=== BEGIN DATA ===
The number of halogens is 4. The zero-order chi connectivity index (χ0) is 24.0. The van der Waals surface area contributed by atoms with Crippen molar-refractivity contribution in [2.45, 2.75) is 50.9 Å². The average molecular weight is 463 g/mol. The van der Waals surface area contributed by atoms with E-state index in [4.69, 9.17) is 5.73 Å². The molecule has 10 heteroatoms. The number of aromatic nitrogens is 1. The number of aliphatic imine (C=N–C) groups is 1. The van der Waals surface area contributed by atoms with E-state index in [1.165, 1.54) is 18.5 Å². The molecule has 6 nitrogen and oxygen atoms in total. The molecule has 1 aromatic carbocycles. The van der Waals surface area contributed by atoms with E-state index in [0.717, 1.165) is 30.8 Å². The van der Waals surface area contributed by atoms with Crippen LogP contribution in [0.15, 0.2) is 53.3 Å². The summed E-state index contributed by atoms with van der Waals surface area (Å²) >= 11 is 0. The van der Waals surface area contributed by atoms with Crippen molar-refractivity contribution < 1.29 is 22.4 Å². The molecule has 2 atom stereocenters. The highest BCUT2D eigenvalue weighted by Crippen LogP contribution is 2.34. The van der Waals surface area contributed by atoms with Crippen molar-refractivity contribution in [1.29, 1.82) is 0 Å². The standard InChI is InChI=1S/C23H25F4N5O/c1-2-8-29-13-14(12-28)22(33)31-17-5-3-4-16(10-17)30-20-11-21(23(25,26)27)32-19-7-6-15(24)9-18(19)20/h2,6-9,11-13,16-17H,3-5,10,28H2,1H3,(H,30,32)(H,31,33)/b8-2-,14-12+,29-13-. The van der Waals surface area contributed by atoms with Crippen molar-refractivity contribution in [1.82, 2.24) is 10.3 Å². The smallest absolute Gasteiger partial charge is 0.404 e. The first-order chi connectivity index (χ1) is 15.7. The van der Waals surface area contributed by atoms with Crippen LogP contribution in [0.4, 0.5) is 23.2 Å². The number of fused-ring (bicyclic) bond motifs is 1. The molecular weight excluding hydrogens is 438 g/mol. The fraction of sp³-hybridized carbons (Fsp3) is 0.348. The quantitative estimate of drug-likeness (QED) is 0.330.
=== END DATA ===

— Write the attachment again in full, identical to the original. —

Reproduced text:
The number of halogens is 4. The zero-order chi connectivity index (χ0) is 24.0. The van der Waals surface area contributed by atoms with Crippen molar-refractivity contribution in [2.45, 2.75) is 50.9 Å². The average molecular weight is 463 g/mol. The van der Waals surface area contributed by atoms with E-state index in [4.69, 9.17) is 5.73 Å². The molecule has 10 heteroatoms. The number of aromatic nitrogens is 1. The number of aliphatic imine (C=N–C) groups is 1. The van der Waals surface area contributed by atoms with E-state index in [1.165, 1.54) is 18.5 Å². The molecule has 6 nitrogen and oxygen atoms in total. The molecule has 1 aromatic carbocycles. The van der Waals surface area contributed by atoms with E-state index in [0.717, 1.165) is 30.8 Å². The van der Waals surface area contributed by atoms with Crippen LogP contribution in [0.15, 0.2) is 53.3 Å². The summed E-state index contributed by atoms with van der Waals surface area (Å²) >= 11 is 0. The van der Waals surface area contributed by atoms with Crippen molar-refractivity contribution < 1.29 is 22.4 Å². The molecule has 2 atom stereocenters. The highest BCUT2D eigenvalue weighted by Crippen LogP contribution is 2.34. The van der Waals surface area contributed by atoms with Crippen molar-refractivity contribution in [1.29, 1.82) is 0 Å². The standard InChI is InChI=1S/C23H25F4N5O/c1-2-8-29-13-14(12-28)22(33)31-17-5-3-4-16(10-17)30-20-11-21(23(25,26)27)32-19-7-6-15(24)9-18(19)20/h2,6-9,11-13,16-17H,3-5,10,28H2,1H3,(H,30,32)(H,31,33)/b8-2-,14-12+,29-13-. The van der Waals surface area contributed by atoms with Crippen molar-refractivity contribution in [1.82, 2.24) is 10.3 Å². The smallest absolute Gasteiger partial charge is 0.404 e. The first-order chi connectivity index (χ1) is 15.7. The van der Waals surface area contributed by atoms with Crippen LogP contribution in [0.4, 0.5) is 23.2 Å². The number of fused-ring (bicyclic) bond motifs is 1. The molecular weight excluding hydrogens is 438 g/mol. The fraction of sp³-hybridized carbons (Fsp3) is 0.348. The quantitative estimate of drug-likeness (QED) is 0.330.